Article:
Planet Earth

How Stars and Plants Helped Create Earth's Unique Continents

You might not expect that the arms of our galaxy and the emergence of plants could help form the continents, but new research suggest it might be possible.

Rocky Planet iconRocky PlanetBy Erik KlemettiSep 19, 2022 2:15 PM
Nuuk, Greenland - Shutterstock
Archaeological sites in the Nuuk Region along Greenland’s southern coast, shown here, are among those in the most danger from climate change. (Credit: XPixel/Shutterstock)

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Last week we dove into some of the theory of why the Earth has continents. No other planet (that we know of) has these giant bodies of lighter rocks that move around the surface of the planet, interacting along the way. We have barely scratched the surface of why continents formed and what gives them their distinct "flavor", but new research suggest some unexpected avenues for the evolution of the continents.

Continents from the Stars

A new study published in Geology tried to get at what really helped get the continents started in the first place. Instead of looking at processes happening within the planet, they looked at how the solar system's position in the galaxy might have influenced geologic processes on Earth. What they found is that there might actually be a connection.

Chris Kirkland and colleagues looked at zircon from the Earth's distant past (over 2.5 billion years ago) to see if there was evidence in changing conditions for their formation. They used changes in the isotopic composition of the element hafnium in ancient zircon from North America and Australia and found that there is a ~170-200 million year cycle. What is most surprising is they suggest this cycle coincides with the solar system passing through different arms of our galaxy, the Milky Way.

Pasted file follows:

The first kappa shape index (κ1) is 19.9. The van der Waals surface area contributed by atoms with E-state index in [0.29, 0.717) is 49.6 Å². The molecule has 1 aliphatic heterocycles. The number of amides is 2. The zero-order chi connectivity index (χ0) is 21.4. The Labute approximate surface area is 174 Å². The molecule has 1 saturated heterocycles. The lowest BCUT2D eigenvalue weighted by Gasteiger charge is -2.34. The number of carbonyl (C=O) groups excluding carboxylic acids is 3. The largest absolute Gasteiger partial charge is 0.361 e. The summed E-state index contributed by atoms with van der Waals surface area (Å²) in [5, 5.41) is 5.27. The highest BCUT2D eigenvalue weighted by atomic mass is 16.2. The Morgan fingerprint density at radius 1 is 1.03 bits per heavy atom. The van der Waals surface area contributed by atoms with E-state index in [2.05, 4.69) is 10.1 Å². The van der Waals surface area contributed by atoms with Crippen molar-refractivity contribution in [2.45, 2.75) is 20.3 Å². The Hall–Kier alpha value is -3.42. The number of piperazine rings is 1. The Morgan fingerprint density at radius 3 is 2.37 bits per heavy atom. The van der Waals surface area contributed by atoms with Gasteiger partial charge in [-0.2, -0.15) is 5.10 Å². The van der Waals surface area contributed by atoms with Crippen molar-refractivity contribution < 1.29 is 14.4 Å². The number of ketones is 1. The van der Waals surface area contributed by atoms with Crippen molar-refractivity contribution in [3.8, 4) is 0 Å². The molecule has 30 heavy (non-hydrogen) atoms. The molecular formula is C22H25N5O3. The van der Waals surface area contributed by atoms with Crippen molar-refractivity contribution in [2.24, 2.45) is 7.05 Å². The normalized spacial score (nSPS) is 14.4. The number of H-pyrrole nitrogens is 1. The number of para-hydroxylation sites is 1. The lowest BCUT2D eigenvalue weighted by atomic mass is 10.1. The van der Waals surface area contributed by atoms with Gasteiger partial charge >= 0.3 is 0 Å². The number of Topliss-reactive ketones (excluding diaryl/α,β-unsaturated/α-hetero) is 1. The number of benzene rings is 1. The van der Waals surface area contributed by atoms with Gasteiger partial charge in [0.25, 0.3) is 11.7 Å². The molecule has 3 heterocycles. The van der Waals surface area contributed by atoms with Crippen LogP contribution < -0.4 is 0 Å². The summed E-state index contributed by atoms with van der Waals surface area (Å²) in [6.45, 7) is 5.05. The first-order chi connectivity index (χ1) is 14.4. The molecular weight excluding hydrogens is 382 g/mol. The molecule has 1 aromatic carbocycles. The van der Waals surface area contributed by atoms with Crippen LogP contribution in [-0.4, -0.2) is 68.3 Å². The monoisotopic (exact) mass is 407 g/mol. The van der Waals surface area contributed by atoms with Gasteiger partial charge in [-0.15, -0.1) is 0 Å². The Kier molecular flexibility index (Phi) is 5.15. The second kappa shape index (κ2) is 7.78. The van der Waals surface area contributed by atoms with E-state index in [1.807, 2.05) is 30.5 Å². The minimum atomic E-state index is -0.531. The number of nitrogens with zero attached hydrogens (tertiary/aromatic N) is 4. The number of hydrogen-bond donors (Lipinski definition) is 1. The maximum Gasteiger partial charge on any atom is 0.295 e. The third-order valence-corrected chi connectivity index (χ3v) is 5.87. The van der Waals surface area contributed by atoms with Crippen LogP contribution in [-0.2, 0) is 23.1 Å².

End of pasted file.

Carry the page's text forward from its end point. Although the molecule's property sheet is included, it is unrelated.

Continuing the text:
The Milky Way galaxy rotates and our solar system orbits the core of the galaxy as well, but at different rates. This means sometimes the Sun is in areas that are more densely populated by stars and dust/gases -- the "arms" of our spiral galaxy. When we pass through these stellar suburbs, there is a higher likelihood that a star passing near our solar system will cause material to rain down on the inner solar system, like comets and asteroids. This leads to more impacts on Earth.

Diagram showing the architecture of the Milky Way galaxy and the Sun's position in it. Credit: Kirkland and others (2022), Geology

How does this make continents? Impacts are so energetic that they can melt the crust and cause the mantle below an impact to melt as well. The isotopic excursions found in Australian zircon correlate with other markers of impacts like spherule beds (droplets made during a large impact) ... and the timing then correlates with the solar system passing through the Perseus and Norma arms of the Milky Way.

All these impacts and their accompanying melting of the crust and mantle would create areas that are made from lighter rocks like granite. That could be the "seed" needed to make the continents. Zircon made in these higher-silica rocks tend to have a different composition of oxygen isotopes. Kirkland and his colleagues found that zircon from an era with spherule beds (~3.4-3.5 billion years ago) also had the right oxygen isotopic composition to support their theory.

This is a fascinating idea, where galactic processes have an influence on geologic processes on Earth. One question that arises, though, is why is it only Earth that developed true continents. We don't see the same on Mars, Venus or Mercury, which begs the question of what prevented continents there when they likely also experienced an increase in impacts.

Plants Make Their Mark

Flash forward to "only" about half a billion years ago. The Earth's "weirdness" had already lead to life, but the Early Ordovician was a time dominated by oceanic life. The earliest plants may have been establishing themselves on what was likely very barren dry land on the continents. A new study in Nature Geoscience finds evidence that the rise of land plants may have directly changed the composition of our continents.